A total of 240 of the 331 inmates selected by Costa Rica’s National Institute of Criminology (INC) to be released in coming days from various Costa Rican prisons were convicted of aggravated assaults, the daily La Nación reported on Wednesday.
Those 331 are part of 370 convicts who must be relocated from various prisons throughout the country following a ruling by San José judge Roy Murillo that aims at reducing overcrowding at San Sebastián Preventive Prison, south of San José.
Murillo based his ruling on the fact that San Sebastián, established to house inmates serving preventive detention while awaiting trial or sentencing, currently has the country’s highest rate of overcrowding at 79.5 percent.
At a press conference on Tuesday following President Laura Chinchilla’s weekly Cabinet meeting, the president attributed the origins of the situation “to successful work by police, judges and prosecutors to get criminals off the streets.”
According to data from the country’s prison system, Costa Rica’s prisons have a capacity for 10,046 inmates, but the current population is 13,800.
Of the 331 inmates proposed by the INC, 73 percent were convicted for aggravated robbery, 18 percent for sale or possession of drugs and 9 percent for scams, reckless driving, theft and other minor crimes.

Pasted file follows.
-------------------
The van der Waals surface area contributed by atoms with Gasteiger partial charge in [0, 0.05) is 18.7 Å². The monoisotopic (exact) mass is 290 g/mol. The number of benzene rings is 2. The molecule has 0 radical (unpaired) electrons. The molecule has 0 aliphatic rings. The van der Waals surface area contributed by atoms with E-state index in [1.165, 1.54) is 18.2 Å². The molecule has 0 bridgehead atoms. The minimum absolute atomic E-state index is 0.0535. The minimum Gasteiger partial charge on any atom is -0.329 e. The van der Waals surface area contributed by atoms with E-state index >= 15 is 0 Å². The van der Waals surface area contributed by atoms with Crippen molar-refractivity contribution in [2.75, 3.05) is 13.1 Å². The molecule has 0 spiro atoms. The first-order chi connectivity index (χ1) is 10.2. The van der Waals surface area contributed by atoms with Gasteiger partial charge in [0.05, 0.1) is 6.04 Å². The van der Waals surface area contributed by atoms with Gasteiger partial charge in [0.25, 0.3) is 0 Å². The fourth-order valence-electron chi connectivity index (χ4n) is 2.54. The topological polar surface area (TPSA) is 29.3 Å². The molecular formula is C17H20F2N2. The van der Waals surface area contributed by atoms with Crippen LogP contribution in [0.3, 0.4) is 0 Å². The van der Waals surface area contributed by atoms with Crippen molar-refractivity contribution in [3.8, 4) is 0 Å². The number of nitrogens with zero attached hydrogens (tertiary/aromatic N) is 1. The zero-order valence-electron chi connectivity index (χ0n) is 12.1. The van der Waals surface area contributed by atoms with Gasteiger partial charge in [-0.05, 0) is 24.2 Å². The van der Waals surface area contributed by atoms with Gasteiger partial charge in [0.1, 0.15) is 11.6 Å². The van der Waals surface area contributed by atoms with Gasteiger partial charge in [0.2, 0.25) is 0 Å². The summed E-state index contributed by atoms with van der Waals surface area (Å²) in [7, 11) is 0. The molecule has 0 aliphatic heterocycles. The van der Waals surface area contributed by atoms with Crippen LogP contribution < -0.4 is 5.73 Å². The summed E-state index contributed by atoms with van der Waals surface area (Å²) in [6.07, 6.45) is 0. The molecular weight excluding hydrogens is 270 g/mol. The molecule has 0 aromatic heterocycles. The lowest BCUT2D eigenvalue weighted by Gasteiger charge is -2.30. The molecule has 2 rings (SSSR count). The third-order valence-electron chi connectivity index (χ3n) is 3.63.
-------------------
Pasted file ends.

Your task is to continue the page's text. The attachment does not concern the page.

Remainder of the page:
Justice Vice Minister Jorge Rodríguez told La Nación that officials analyzed every case of robbery to establish the severity of the crimes.
“The country’s Penal Code considers a robbery as aggravated if committed by two or more people, if violence was used, or if a firearm was used. So we excluded the most violent inmates,” Rodríguez said
He added that inmates were excluded if they were convicted of sexual offenses, murder, human trafficking, drug trafficking, organized crime or domestic violence.
But one of the prisoners released is Darío Navarro Grijalva, who left a prison in the Pacific province of Puntarenas last week. On Monday, he was arrested as a suspect in the murder of a restaurant owner in that province last Friday. A six-month preventive prison sentence is now added to his previous conviction, and he awaits a new trial for murder and aggravated robbery.
Judicial Investigation Police Director Francisco Segura said he is concerned about the situation: “I would expect the INC study to be as detailed as possible to avoid recidivism of people being released.”
Judge Murillo’s ruling earlier this month ordered the Justice Ministry’s prison system to relocate the inmates, adding that “if there is no room at other prisons, prisoners closest to finishing their sentences should be released.”
He also warned he would file charges at the Prosecutor’s Office against all officials involved if his order was ignored.